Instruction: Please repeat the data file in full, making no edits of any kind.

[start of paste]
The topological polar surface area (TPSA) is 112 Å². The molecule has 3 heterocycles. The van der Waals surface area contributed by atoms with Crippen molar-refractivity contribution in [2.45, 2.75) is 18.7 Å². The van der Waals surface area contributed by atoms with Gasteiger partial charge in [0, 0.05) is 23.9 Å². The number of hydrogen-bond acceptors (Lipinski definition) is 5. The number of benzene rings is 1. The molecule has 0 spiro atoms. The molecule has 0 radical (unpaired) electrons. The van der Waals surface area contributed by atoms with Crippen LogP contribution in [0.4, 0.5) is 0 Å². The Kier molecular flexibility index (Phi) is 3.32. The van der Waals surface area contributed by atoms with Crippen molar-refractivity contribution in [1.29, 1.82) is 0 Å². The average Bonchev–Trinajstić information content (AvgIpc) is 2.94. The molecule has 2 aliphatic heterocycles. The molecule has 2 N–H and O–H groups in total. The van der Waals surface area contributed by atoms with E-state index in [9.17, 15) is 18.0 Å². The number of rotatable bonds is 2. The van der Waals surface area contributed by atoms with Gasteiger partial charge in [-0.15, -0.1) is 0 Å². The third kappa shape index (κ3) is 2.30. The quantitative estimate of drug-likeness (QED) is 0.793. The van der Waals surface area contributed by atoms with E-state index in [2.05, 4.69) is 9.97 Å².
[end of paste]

The topological polar surface area (TPSA) is 112 Å². The molecule has 3 heterocycles. The van der Waals surface area contributed by atoms with Crippen molar-refractivity contribution in [2.45, 2.75) is 18.7 Å². The van der Waals surface area contributed by atoms with Gasteiger partial charge in [0, 0.05) is 23.9 Å². The number of hydrogen-bond acceptors (Lipinski definition) is 5. The number of benzene rings is 1. The molecule has 0 spiro atoms. The molecule has 0 radical (unpaired) electrons. The van der Waals surface area contributed by atoms with Crippen LogP contribution in [0.4, 0.5) is 0 Å². The Kier molecular flexibility index (Phi) is 3.32. The van der Waals surface area contributed by atoms with Crippen molar-refractivity contribution in [1.29, 1.82) is 0 Å². The average Bonchev–Trinajstić information content (AvgIpc) is 2.94. The molecule has 2 aliphatic heterocycles. The molecule has 2 N–H and O–H groups in total. The van der Waals surface area contributed by atoms with E-state index in [9.17, 15) is 18.0 Å². The number of rotatable bonds is 2. The van der Waals surface area contributed by atoms with Gasteiger partial charge in [-0.15, -0.1) is 0 Å². The third kappa shape index (κ3) is 2.30. The quantitative estimate of drug-likeness (QED) is 0.793. The van der Waals surface area contributed by atoms with E-state index in [2.05, 4.69) is 9.97 Å².